They didn’t know the product development manager would quit one week into the project due to a disagreement over the correct pronunciation of agile.
They did not know that top management was working on a secret merger, so the scalability requirements have doubled.
They did not know that the business process analyst would elope and go for a honeymoon in Antarctica.
They did not know that all of the reviewers of the hardware and software requirements would be delayed two weeks because of a new high-priority project involving online sales of tea cozies.
They did not realize that the requirements training, product manager training, and business analyst training they had planned would fail because the trainers had accents that couldn’t be understood.
They did not know that the functional requirements would include workarounds that allow the CEO’s nephew Bill to use the system even though he refuses to use a mouse due to fear of carpal tunnel syndrome.
They did not know that the software development life cycle would be halted completely for a week because the system architect got attacked by killer bees before he was able to delegate responsibilities to his team.
They did not realize that agile requirements management meant ten different things to ten of their stakeholders.
They did not anticipate that procurement would reject their vendors for requirements consulting and project management consulting because the purchasing rep got a bonus if all their vendors for the quarter were from the preferred list.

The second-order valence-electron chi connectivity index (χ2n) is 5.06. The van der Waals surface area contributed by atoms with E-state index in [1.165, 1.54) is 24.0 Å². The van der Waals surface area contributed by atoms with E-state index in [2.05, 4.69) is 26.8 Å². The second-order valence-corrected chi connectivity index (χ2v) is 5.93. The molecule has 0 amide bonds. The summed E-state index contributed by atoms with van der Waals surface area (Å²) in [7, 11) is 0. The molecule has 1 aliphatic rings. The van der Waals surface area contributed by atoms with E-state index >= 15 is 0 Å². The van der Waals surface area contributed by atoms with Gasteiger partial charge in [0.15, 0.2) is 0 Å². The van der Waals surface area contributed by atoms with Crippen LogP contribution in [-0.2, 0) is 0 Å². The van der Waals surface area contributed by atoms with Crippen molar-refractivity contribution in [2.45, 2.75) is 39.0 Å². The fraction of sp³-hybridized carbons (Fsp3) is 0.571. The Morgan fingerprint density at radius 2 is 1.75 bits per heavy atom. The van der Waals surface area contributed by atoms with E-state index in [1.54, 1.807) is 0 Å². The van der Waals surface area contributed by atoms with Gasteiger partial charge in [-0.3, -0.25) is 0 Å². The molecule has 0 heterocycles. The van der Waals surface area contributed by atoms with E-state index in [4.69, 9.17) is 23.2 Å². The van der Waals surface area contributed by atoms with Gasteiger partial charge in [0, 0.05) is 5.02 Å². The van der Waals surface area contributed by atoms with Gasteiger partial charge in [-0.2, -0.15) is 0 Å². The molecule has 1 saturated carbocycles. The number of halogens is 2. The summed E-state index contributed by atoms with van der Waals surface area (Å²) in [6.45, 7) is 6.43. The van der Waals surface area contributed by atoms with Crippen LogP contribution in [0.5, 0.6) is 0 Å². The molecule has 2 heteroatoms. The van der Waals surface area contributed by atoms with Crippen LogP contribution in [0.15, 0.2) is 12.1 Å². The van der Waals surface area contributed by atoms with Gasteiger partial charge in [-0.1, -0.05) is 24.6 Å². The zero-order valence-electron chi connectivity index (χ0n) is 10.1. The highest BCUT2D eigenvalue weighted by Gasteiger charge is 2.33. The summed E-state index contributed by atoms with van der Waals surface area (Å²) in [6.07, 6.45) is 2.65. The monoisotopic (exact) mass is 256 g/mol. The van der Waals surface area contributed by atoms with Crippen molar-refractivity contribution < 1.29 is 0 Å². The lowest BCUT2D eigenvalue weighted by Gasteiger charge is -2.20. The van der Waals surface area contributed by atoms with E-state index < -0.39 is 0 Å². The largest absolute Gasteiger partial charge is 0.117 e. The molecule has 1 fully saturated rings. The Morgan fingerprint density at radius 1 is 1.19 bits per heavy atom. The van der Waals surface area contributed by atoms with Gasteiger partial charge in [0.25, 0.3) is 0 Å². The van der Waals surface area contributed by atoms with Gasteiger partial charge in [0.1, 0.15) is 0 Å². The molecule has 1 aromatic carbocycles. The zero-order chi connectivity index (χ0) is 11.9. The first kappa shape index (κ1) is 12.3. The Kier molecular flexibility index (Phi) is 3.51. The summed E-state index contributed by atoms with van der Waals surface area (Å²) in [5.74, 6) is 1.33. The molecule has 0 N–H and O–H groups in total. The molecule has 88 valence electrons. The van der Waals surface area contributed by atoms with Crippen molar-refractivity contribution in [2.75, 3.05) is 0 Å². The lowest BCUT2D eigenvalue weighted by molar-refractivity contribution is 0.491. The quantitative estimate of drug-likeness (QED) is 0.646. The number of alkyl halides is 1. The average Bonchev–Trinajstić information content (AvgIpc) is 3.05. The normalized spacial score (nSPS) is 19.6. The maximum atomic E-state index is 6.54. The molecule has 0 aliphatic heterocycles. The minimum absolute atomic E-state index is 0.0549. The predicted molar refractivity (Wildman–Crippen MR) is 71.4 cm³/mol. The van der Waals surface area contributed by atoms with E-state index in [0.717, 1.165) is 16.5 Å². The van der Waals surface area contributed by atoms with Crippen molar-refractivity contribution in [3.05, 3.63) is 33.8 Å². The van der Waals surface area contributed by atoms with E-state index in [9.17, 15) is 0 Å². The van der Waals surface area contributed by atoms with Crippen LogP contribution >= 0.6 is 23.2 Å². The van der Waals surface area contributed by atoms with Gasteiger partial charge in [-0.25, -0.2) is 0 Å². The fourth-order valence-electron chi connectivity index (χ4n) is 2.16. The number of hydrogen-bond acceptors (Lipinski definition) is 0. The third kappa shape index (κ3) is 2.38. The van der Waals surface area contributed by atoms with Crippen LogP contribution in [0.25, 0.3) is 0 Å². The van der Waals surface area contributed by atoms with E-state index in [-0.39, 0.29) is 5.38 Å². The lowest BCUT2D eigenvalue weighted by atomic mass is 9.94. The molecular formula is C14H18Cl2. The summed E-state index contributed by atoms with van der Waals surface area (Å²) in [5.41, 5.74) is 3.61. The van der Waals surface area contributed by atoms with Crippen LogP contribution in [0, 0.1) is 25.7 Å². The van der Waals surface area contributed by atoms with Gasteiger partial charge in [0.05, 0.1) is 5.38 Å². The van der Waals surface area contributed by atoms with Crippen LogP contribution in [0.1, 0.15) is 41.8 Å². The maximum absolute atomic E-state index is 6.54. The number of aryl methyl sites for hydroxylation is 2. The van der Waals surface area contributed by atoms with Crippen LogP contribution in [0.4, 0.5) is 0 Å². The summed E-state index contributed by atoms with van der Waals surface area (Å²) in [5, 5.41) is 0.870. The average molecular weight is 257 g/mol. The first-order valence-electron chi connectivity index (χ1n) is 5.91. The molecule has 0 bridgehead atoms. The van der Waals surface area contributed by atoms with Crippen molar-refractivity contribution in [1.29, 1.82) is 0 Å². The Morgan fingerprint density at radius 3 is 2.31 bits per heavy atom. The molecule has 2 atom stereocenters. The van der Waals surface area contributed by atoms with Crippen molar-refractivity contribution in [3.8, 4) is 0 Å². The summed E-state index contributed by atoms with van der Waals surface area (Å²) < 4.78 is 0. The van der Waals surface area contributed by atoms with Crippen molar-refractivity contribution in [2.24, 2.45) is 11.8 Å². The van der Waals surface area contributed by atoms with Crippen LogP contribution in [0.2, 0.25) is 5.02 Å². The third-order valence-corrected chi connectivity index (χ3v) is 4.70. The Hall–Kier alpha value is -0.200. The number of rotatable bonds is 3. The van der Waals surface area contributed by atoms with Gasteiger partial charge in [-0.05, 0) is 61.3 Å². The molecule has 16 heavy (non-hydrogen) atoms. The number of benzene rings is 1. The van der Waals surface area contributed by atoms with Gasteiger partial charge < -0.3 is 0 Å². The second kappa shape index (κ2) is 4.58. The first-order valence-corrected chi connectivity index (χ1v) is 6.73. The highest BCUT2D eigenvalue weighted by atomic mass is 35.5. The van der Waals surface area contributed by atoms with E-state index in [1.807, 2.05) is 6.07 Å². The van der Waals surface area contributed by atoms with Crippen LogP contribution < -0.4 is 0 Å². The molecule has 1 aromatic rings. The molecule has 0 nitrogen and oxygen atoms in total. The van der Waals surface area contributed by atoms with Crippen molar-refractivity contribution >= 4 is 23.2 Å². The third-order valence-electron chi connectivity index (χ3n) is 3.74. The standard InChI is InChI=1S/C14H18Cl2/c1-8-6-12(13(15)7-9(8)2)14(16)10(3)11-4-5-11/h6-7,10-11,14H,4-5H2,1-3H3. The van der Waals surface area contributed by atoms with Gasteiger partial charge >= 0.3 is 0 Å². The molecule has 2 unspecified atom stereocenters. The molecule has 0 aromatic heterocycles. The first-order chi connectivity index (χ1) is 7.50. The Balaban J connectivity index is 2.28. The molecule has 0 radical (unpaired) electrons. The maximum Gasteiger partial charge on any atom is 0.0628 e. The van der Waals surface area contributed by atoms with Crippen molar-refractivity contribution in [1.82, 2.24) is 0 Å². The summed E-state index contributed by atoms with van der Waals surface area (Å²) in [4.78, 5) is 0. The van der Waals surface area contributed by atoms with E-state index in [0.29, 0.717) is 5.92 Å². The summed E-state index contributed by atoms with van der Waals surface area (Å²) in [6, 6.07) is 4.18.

They did not know that one approver refuses to sign anything that uses the company-standard BRD template, use case template, and SRS template because his templates lost the annual “design a new template” competition and he’s been bitter ever since.
They did not know that the requirement management tool that they were using comes up with an unexpected error message that the vendor refuses to fix whenever they attempt requirements traceability.
They didn’t know that the System Requirement Specification could not be posted to the company intranet because the intranet does not accept any documents created with any word processor released after 1987.
So please don’t ask them why these things were not in the original project plan and then tell them to plan better next time. Also, don’t punish them for changing the plan. When any (or all) of the above occur, the business analyst should be praised for adjusting the plan accordingly. If you don’t want the plan to change, hire only fortune-tellers in your organization, not business analysts.